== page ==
The media does not have to prove the Finance Minister wrong because he has done that himself

Dear Editor,

I refer to a letter by Wesley Kirton titled, ‘When it comes to protection of our territory no stone should be left unturned’ (SN, Dec 18). The gentleman, commenting on the US$18 million controversy, seems to support the President and ministers involved in the non-disclosure of this money. He even suggests that the public should keep its mouth shut about the non-disclosure, unless it wants Venezuela to take away Essequibo, and for us to have to rewrite the constitution.

Mr Kirton feels the media can play a “critical role” in keeping the public quiet in what he in his luxurious patriotism refers to as a situation that requires a “certain degree of confidentiality in Guyana’s best interest.” But first, the media must do some hard work.

To support his suggestion, Mr Kirton quotes, of all persons, the Finance Minister: “Minister Winston Jordan says the media in Guyana is lazy. Prove him wrong.”

This gentleman rivals the usual propagandists on the government’s payroll, who have recently gone quiet. He just may have a valid point about the media. After all, it is the KN Editor, Mr Adam Harris, who has asked the public to be quiet and trust the Finance Minister. According to Mr Adam Harris, the Finance Minister is not likely to do any wrong because he is very “afraid of jail” (‘Case of been there, done that’ KN, Dec 17).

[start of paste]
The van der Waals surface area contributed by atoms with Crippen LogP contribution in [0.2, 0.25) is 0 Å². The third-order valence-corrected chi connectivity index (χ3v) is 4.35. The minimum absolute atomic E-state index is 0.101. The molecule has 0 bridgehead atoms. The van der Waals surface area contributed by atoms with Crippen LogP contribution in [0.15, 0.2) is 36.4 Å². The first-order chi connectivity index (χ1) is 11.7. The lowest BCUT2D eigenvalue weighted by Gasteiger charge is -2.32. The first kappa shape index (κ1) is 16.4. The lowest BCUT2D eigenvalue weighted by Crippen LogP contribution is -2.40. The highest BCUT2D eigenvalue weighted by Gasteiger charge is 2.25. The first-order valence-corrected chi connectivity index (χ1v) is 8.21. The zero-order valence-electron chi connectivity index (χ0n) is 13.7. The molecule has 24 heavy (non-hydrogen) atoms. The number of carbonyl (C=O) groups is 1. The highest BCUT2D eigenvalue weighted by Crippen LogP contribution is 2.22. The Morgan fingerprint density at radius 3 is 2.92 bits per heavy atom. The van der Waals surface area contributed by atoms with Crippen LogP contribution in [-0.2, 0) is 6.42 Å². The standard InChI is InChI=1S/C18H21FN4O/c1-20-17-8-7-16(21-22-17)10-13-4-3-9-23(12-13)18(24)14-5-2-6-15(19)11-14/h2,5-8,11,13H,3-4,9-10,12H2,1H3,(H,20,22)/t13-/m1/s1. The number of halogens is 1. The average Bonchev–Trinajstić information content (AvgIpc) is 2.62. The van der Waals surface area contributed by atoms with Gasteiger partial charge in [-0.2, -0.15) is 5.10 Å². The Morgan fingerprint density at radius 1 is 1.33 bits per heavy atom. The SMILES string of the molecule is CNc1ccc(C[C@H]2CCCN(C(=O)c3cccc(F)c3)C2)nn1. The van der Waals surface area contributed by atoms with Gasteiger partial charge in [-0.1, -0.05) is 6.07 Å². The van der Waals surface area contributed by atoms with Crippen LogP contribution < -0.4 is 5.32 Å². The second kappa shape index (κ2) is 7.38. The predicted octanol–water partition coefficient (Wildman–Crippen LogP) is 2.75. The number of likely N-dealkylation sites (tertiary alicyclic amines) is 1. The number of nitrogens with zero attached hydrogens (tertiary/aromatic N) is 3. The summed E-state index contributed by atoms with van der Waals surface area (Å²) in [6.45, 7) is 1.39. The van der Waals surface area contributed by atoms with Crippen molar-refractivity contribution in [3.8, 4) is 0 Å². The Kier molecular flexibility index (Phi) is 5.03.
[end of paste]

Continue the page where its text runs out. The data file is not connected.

While one welcomes the day when politicians are sent to jail, I have no knowledge of ministers being sent to jail for wrongdoing. For public officials, jail seems to be more of an invitation to do wrong, than a deterrence to do right.

But the media does not have to prove the Finance Minister wrong. He has done that himself. Indeed, if anyone in town is lazy, it is the Finance Minister. This is so because his boss, the President of the republic, stated on record that the money was held in an escrow account when documentary evidence shows otherwise.

This is classic elections material for a vigilant opposition party. It is the Finance Minister who was being lazy when he allowed the country’s Minister of Foreign Affairs, Mr Carl Greenidge, to neutralize his relevance by advising the President on financial decisions, which fall under the ambit of Minister Winston Jordan.

Here we have one minister being paid for not doing his job, and another minister being paid for doing what is not his job. More elections material. With this kind of excellent representational government, the public may lose not only Essequibo, but the entire country with all of its stones upturned not to Venezuela, but to oil companies.

Yours faithfully,

Rakesh Rampertab

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